Shifting metacommunity assembly rules: How do invasive fishes influence the assembly of an ephemeral metacommunity?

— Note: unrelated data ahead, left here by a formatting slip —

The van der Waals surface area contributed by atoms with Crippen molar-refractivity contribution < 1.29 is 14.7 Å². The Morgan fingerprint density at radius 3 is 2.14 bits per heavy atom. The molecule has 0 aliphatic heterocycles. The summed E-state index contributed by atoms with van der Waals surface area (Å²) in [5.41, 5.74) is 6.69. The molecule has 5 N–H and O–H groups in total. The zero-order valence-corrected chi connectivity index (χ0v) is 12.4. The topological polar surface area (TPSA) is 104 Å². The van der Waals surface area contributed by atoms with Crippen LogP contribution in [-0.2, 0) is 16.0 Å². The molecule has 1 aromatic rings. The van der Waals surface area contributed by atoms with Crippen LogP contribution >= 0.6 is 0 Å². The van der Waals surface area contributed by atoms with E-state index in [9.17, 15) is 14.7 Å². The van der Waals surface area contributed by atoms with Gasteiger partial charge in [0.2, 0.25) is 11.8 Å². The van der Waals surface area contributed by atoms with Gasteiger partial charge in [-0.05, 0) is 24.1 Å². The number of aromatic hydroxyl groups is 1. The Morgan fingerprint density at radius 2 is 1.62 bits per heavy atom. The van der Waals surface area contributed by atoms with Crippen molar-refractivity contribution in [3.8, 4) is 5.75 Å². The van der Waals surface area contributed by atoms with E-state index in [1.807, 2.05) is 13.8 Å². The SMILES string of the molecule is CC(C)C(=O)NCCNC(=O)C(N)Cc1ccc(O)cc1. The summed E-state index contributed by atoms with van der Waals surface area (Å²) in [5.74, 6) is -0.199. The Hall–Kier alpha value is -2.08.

Results/Conclusions: Previous work in this region noted the fish metacommunity assembly was a random process, with no significant deviation from a null distribution; however, our meta-analysis indicates that this has shifted toward determinism in the form of aggregation in 2003. Interestingly, this corresponded with the expansion of the African Jewelfish, a non-native micro-piscivore, in to the marsh. This species is now the second most abundant fish in the marsh, and is a significant predictor of species diversity at the local scale (P<0.001, R2=0.368), while regional scale is better predicted by dispersal distance (P<0.001, R2=0.409). We note a similar shift, increased aggregation, following the 2014 expansion of Asian Swamp Eels through this habitat, but not following the introductions of several other fishes. These results, as well as a limited but growing body of literature, suggest that the introduction of an invasive species shifts metacommunity assembly patterns to be aggregative. The mechanism behind this shift however is still unknown, and is the subject of our continuing research.